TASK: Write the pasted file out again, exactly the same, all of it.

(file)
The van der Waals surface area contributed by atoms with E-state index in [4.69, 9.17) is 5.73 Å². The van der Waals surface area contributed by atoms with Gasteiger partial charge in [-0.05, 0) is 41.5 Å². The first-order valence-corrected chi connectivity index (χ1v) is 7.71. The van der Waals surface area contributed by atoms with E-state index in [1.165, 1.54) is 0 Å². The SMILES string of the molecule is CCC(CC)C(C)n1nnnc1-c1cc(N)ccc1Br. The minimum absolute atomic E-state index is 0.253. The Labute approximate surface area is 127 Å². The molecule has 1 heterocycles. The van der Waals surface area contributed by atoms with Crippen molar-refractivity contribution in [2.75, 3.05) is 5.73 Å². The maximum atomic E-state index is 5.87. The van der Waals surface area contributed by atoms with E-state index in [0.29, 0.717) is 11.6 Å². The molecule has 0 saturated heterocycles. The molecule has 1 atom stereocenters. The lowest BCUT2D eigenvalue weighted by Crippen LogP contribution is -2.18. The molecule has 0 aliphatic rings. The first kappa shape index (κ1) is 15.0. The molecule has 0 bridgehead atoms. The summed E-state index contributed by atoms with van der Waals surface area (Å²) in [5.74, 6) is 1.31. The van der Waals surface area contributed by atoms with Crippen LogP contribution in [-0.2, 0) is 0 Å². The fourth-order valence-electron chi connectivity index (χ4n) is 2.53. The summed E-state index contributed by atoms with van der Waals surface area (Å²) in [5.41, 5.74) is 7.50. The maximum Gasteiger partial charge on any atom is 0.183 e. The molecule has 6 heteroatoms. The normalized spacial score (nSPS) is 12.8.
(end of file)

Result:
The van der Waals surface area contributed by atoms with E-state index in [4.69, 9.17) is 5.73 Å². The van der Waals surface area contributed by atoms with Gasteiger partial charge in [-0.05, 0) is 41.5 Å². The first-order valence-corrected chi connectivity index (χ1v) is 7.71. The van der Waals surface area contributed by atoms with E-state index in [1.165, 1.54) is 0 Å². The SMILES string of the molecule is CCC(CC)C(C)n1nnnc1-c1cc(N)ccc1Br. The minimum absolute atomic E-state index is 0.253. The Labute approximate surface area is 127 Å². The molecule has 1 heterocycles. The van der Waals surface area contributed by atoms with Crippen molar-refractivity contribution in [2.75, 3.05) is 5.73 Å². The maximum atomic E-state index is 5.87. The van der Waals surface area contributed by atoms with E-state index in [0.29, 0.717) is 11.6 Å². The molecule has 0 saturated heterocycles. The molecule has 1 atom stereocenters. The lowest BCUT2D eigenvalue weighted by Crippen LogP contribution is -2.18. The molecule has 0 aliphatic rings. The first kappa shape index (κ1) is 15.0. The molecule has 0 bridgehead atoms. The summed E-state index contributed by atoms with van der Waals surface area (Å²) in [5.74, 6) is 1.31. The van der Waals surface area contributed by atoms with Crippen LogP contribution in [-0.2, 0) is 0 Å². The fourth-order valence-electron chi connectivity index (χ4n) is 2.53. The summed E-state index contributed by atoms with van der Waals surface area (Å²) in [5.41, 5.74) is 7.50. The maximum Gasteiger partial charge on any atom is 0.183 e. The molecule has 6 heteroatoms. The normalized spacial score (nSPS) is 12.8.